One in five (19%) people decide not to contact their GP surgery even when they need to, with major reasons being worries over getting an appointment and long waits, according to official data.
An Office for National Statistics (ONS) survey on the impact of winter pressures, carried out last month, shows that people who feel depressed, who live in the most deprived areas of England, and women are significantly more likely to say they abandon plans to contact their GP.
The representative poll of 4,494 people across Great Britain found that, of those who decided not to contact their GP practice when needed in the last month, the most common reasons given were thinking the wait for an appointment would be too long (56%), being unable to contact their GP practice at the times required (26%) and being worried about the burden on the NHS (24%).
After deciding not to contact their GP, people turned to managing the condition themselves (57%), seeking advice on the internet (22%) and seeing a pharmacist (14%).
Of these, 37% said it was easy or very easy to make an appointment and 43% reported it was difficult or very difficult.
The data has been highlighted by the Liberal Democrats, with its health spokesperson, Daisy Cooper, calling on the Government to recruit more GPs and give patients a legal right to see a GP within a week, or 24 hours if it is urgent.
She said: “It is deeply worrying that millions of people are trying and failing to see their GP because it’s just so difficult to get an appointment.
“This could lead to countless missed or delayed diagnoses as people go without the care they need, creating a ticking time bomb for our NHS.
“These damning figures must act as a wake-up call for the Government. It’s time for ministers to finally recruit the extra GPs we were promised, and give patients a guaranteed GP appointment within a week when they need one, or 24 hours in an emergency.”
One woman, aged 39, told the ONS: “I’ve tried to make an appointment for my son’s pre-school injections but I’ve been unable to contact the GP surgery as the phone lines are too busy and the online system is always temporarily unavailable when I try to access [it]”.
The ONS data also revealed that around one in five (21%) adults were waiting for a hospital appointment, test, or to start receiving medical treatment through the NHS.
Those waiting for NHS treatment reported that, in the past month, waiting had negatively affected their well-being (61%), ability to exercise (41%), mobility (36%) and 19% reported that waiting for NHS treatment had affected their work.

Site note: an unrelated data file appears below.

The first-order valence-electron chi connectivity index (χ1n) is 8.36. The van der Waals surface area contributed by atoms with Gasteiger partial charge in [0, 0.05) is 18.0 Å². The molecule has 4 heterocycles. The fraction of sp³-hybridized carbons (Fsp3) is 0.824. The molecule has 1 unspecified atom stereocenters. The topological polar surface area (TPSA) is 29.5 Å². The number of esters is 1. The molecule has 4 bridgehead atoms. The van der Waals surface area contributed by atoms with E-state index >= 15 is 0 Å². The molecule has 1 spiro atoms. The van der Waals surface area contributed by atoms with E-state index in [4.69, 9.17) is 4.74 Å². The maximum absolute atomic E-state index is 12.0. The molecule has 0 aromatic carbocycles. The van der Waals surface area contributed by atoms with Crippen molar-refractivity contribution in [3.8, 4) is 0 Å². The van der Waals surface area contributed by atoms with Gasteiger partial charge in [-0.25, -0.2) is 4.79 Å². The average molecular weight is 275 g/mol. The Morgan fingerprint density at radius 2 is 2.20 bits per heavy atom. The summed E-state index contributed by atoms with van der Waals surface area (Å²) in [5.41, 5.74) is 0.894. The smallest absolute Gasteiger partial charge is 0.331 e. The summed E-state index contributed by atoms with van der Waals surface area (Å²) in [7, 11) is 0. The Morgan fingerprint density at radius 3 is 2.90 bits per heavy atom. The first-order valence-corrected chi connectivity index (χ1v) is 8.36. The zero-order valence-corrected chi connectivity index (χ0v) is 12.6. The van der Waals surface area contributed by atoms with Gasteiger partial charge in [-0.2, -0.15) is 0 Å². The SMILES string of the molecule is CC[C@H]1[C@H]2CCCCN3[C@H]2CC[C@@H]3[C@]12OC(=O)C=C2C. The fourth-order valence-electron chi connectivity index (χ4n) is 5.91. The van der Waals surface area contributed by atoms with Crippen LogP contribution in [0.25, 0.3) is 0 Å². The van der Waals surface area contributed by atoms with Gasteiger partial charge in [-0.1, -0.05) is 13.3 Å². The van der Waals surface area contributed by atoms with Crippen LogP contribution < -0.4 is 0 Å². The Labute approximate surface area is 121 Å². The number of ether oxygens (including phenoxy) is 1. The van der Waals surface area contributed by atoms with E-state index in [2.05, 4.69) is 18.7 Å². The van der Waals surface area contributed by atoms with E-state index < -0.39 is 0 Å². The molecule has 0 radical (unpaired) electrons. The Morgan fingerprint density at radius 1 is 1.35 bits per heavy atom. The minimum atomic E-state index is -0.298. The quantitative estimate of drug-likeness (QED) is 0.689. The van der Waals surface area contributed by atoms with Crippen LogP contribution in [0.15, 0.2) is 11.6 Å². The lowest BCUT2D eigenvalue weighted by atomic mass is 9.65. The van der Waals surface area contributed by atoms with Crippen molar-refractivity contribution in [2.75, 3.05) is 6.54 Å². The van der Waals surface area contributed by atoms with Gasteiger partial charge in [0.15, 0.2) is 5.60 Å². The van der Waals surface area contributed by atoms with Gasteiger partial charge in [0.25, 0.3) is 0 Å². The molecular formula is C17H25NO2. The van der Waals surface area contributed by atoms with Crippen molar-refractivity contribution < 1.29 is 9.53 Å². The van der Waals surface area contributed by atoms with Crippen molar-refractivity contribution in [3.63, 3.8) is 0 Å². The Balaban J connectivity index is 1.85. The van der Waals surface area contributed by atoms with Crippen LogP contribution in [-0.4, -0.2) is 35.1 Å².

A quarter of these had to reduce their working hours while 51% reported changing the tasks they do.
Professor Kamila Hawthorne, chairwoman of the Royal College of GPs, said: “GPs and their hard-working practice teams are working tirelessly to deliver safe, timely care for patients.
“More patient consultations are being delivered every month than before the pandemic, with more than 71% delivered within a week and almost half on the same day they are booked.
“However, there are simply not enough GPs to fulfil a legal commitment of seeing every patient within a week – it just won’t work.
“What’s more, not every patient will need to be seen within a week – or two – and imposing such a target could perversely impact on patients who want to book regular or routine appointments in advance.”
She said it was “upsetting to hear that some are putting off booking an appointment altogether” but “most patients understand that GPs and our teams are doing their best to provide the right choice of appointments and deliver high-quality and appropriate care under unprecedented pressures”.
She added: “The last GP patient survey showed that once patients secure an appointment, the vast majority are satisfied with the care they receive.
“Without general practice, the rest of the NHS will collapse, yet the latest data for England shows that numbers of fully qualified, full-time equivalent GPs continue to fall – by 852 since 2019, while our workload has risen by 9%. In some areas a qualified GP is now responsible for more than 2,500 patients.
“The crisis in general practice is not the fault of dedicated GPs, it is a result of decades of underfunding and inadequate workforce planning.”